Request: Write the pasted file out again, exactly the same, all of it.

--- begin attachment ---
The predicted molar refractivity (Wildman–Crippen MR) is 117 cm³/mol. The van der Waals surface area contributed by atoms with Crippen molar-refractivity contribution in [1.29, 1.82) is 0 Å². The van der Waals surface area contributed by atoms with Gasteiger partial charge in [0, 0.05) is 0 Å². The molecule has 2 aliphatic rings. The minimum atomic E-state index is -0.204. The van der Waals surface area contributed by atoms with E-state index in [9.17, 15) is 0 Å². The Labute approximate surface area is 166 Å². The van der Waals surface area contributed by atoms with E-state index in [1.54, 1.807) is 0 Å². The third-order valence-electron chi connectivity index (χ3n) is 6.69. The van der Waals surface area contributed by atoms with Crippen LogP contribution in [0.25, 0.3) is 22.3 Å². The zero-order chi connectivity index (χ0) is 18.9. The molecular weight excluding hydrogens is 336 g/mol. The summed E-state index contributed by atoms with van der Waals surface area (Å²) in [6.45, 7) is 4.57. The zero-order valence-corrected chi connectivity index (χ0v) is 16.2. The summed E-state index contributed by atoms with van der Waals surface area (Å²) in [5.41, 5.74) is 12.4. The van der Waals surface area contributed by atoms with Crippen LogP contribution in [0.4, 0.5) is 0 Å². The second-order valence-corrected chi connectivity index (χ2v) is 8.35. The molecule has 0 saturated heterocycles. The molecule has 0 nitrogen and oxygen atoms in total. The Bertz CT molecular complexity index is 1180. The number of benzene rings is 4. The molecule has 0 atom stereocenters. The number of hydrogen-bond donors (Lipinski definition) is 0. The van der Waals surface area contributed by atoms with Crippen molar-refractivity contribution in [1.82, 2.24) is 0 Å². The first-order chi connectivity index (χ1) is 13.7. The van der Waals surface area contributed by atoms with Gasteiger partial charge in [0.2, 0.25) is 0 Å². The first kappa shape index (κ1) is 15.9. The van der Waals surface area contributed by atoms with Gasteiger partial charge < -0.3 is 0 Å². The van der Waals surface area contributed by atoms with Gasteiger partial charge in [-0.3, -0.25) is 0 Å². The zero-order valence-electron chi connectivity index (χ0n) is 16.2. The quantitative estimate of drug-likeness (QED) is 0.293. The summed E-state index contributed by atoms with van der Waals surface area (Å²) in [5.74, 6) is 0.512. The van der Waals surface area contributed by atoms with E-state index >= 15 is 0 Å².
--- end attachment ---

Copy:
The predicted molar refractivity (Wildman–Crippen MR) is 117 cm³/mol. The van der Waals surface area contributed by atoms with Crippen molar-refractivity contribution in [1.29, 1.82) is 0 Å². The van der Waals surface area contributed by atoms with Gasteiger partial charge in [0, 0.05) is 0 Å². The molecule has 2 aliphatic rings. The minimum atomic E-state index is -0.204. The van der Waals surface area contributed by atoms with E-state index in [9.17, 15) is 0 Å². The Labute approximate surface area is 166 Å². The van der Waals surface area contributed by atoms with E-state index in [1.54, 1.807) is 0 Å². The third-order valence-electron chi connectivity index (χ3n) is 6.69. The van der Waals surface area contributed by atoms with Crippen LogP contribution in [0.25, 0.3) is 22.3 Å². The zero-order chi connectivity index (χ0) is 18.9. The molecular weight excluding hydrogens is 336 g/mol. The summed E-state index contributed by atoms with van der Waals surface area (Å²) in [6.45, 7) is 4.57. The zero-order valence-corrected chi connectivity index (χ0v) is 16.2. The summed E-state index contributed by atoms with van der Waals surface area (Å²) in [5.41, 5.74) is 12.4. The van der Waals surface area contributed by atoms with Crippen LogP contribution in [0.4, 0.5) is 0 Å². The second-order valence-corrected chi connectivity index (χ2v) is 8.35. The molecule has 0 saturated heterocycles. The molecule has 0 nitrogen and oxygen atoms in total. The Bertz CT molecular complexity index is 1180. The number of benzene rings is 4. The molecule has 0 atom stereocenters. The number of hydrogen-bond donors (Lipinski definition) is 0. The van der Waals surface area contributed by atoms with Crippen molar-refractivity contribution in [1.82, 2.24) is 0 Å². The first-order chi connectivity index (χ1) is 13.7. The van der Waals surface area contributed by atoms with Gasteiger partial charge in [0.2, 0.25) is 0 Å². The first kappa shape index (κ1) is 15.9. The van der Waals surface area contributed by atoms with Gasteiger partial charge < -0.3 is 0 Å². The van der Waals surface area contributed by atoms with Gasteiger partial charge in [-0.3, -0.25) is 0 Å². The zero-order valence-electron chi connectivity index (χ0n) is 16.2. The quantitative estimate of drug-likeness (QED) is 0.293. The summed E-state index contributed by atoms with van der Waals surface area (Å²) in [5.74, 6) is 0.512. The van der Waals surface area contributed by atoms with E-state index >= 15 is 0 Å².